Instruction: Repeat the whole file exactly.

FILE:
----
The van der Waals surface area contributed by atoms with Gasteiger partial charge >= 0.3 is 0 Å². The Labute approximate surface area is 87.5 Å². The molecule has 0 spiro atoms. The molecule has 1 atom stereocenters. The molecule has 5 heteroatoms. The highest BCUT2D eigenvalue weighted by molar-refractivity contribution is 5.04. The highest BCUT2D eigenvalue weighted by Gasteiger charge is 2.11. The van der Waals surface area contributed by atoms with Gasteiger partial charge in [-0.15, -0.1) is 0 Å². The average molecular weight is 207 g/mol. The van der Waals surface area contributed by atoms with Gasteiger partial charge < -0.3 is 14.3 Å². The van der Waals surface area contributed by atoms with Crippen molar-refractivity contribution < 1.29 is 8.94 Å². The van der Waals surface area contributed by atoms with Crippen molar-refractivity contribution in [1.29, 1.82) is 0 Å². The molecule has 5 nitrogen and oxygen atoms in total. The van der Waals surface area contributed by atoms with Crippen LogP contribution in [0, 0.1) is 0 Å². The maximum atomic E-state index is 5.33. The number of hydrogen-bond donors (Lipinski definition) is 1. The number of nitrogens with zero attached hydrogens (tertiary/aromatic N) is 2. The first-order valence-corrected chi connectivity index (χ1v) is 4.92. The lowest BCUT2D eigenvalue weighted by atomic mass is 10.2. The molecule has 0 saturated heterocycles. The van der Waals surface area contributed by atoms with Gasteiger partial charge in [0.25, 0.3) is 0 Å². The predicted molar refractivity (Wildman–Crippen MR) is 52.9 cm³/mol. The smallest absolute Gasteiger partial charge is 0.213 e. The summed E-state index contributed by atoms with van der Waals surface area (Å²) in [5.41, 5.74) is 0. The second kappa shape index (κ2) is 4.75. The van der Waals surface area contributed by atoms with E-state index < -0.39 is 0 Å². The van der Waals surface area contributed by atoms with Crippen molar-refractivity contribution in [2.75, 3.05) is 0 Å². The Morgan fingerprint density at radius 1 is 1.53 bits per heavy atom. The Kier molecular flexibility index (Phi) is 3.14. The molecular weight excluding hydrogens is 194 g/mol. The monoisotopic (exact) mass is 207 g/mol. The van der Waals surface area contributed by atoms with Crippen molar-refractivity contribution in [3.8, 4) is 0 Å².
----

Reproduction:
The van der Waals surface area contributed by atoms with Gasteiger partial charge >= 0.3 is 0 Å². The Labute approximate surface area is 87.5 Å². The molecule has 0 spiro atoms. The molecule has 1 atom stereocenters. The molecule has 5 heteroatoms. The highest BCUT2D eigenvalue weighted by molar-refractivity contribution is 5.04. The highest BCUT2D eigenvalue weighted by Gasteiger charge is 2.11. The van der Waals surface area contributed by atoms with Gasteiger partial charge in [-0.15, -0.1) is 0 Å². The average molecular weight is 207 g/mol. The van der Waals surface area contributed by atoms with Gasteiger partial charge < -0.3 is 14.3 Å². The van der Waals surface area contributed by atoms with Crippen molar-refractivity contribution < 1.29 is 8.94 Å². The van der Waals surface area contributed by atoms with Crippen molar-refractivity contribution in [1.29, 1.82) is 0 Å². The molecule has 5 nitrogen and oxygen atoms in total. The van der Waals surface area contributed by atoms with Crippen LogP contribution in [0, 0.1) is 0 Å². The maximum atomic E-state index is 5.33. The number of hydrogen-bond donors (Lipinski definition) is 1. The number of nitrogens with zero attached hydrogens (tertiary/aromatic N) is 2. The first-order valence-corrected chi connectivity index (χ1v) is 4.92. The lowest BCUT2D eigenvalue weighted by atomic mass is 10.2. The molecule has 0 saturated heterocycles. The van der Waals surface area contributed by atoms with Gasteiger partial charge in [0.25, 0.3) is 0 Å². The predicted molar refractivity (Wildman–Crippen MR) is 52.9 cm³/mol. The smallest absolute Gasteiger partial charge is 0.213 e. The summed E-state index contributed by atoms with van der Waals surface area (Å²) in [5.41, 5.74) is 0. The second kappa shape index (κ2) is 4.75. The van der Waals surface area contributed by atoms with E-state index < -0.39 is 0 Å². The van der Waals surface area contributed by atoms with Crippen molar-refractivity contribution in [2.75, 3.05) is 0 Å². The Morgan fingerprint density at radius 1 is 1.53 bits per heavy atom. The Kier molecular flexibility index (Phi) is 3.14. The molecular weight excluding hydrogens is 194 g/mol. The monoisotopic (exact) mass is 207 g/mol. The van der Waals surface area contributed by atoms with Crippen molar-refractivity contribution in [3.8, 4) is 0 Å².